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In this monograph, few references to the literature are given and there is no bibliography. The author does not seem to have a great deal of faith in most modern methods of diagnosis of gastric conditions, that is, in the usual test meals and in roentgenography, nor does he emphasize as he should the great importance of an accurate and complete history. A rather indefinite discussion of various syndromes associated with abnormal subjective symptoms referable to the stomach or with abnormal gastric secretion follows some introductory remarks on the physiology of the stomach, clinical examination of the patient, laboratory tests, diet and dietetics and a consideration of certain therapeutic measures in which many of the most generally accepted medicinal agents are severely criticized. Gastric ulcer is then taken up at some length followed by discussion of motor insufficiency, carcinoma and other tumors of the stomach and gastric symptoms and extragastric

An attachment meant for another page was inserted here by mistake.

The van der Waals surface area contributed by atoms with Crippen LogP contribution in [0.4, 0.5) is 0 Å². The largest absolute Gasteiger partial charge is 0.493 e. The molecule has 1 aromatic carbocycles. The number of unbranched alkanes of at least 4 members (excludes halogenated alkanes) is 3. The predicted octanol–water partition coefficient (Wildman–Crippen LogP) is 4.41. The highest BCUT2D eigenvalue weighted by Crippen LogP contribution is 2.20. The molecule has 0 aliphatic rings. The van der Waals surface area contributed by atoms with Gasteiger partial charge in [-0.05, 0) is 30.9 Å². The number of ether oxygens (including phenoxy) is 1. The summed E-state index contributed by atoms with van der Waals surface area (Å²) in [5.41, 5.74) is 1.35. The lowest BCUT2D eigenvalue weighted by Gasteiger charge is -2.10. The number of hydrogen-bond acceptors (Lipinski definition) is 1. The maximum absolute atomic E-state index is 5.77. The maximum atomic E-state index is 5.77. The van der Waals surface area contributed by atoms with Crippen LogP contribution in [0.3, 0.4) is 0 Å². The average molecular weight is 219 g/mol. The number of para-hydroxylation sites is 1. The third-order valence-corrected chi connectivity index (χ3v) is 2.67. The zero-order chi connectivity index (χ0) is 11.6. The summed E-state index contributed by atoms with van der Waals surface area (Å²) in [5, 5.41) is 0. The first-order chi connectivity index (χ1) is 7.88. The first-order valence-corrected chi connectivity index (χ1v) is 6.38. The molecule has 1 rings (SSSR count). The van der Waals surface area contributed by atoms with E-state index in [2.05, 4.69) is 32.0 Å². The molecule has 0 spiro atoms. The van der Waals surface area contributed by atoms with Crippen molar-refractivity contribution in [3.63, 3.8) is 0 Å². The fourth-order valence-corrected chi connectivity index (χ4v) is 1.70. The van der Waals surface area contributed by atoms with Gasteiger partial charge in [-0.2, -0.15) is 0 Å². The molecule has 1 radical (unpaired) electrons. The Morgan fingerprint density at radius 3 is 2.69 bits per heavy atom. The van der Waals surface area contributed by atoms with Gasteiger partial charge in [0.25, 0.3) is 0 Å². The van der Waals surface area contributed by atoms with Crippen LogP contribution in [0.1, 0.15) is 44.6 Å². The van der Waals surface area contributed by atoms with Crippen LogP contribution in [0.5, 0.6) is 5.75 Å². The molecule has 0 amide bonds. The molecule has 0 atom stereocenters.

A Handbook of Diseases of the Stomach. JAMA. 1927;89(8):641. doi:10.1001/jama.1927.02690080073039
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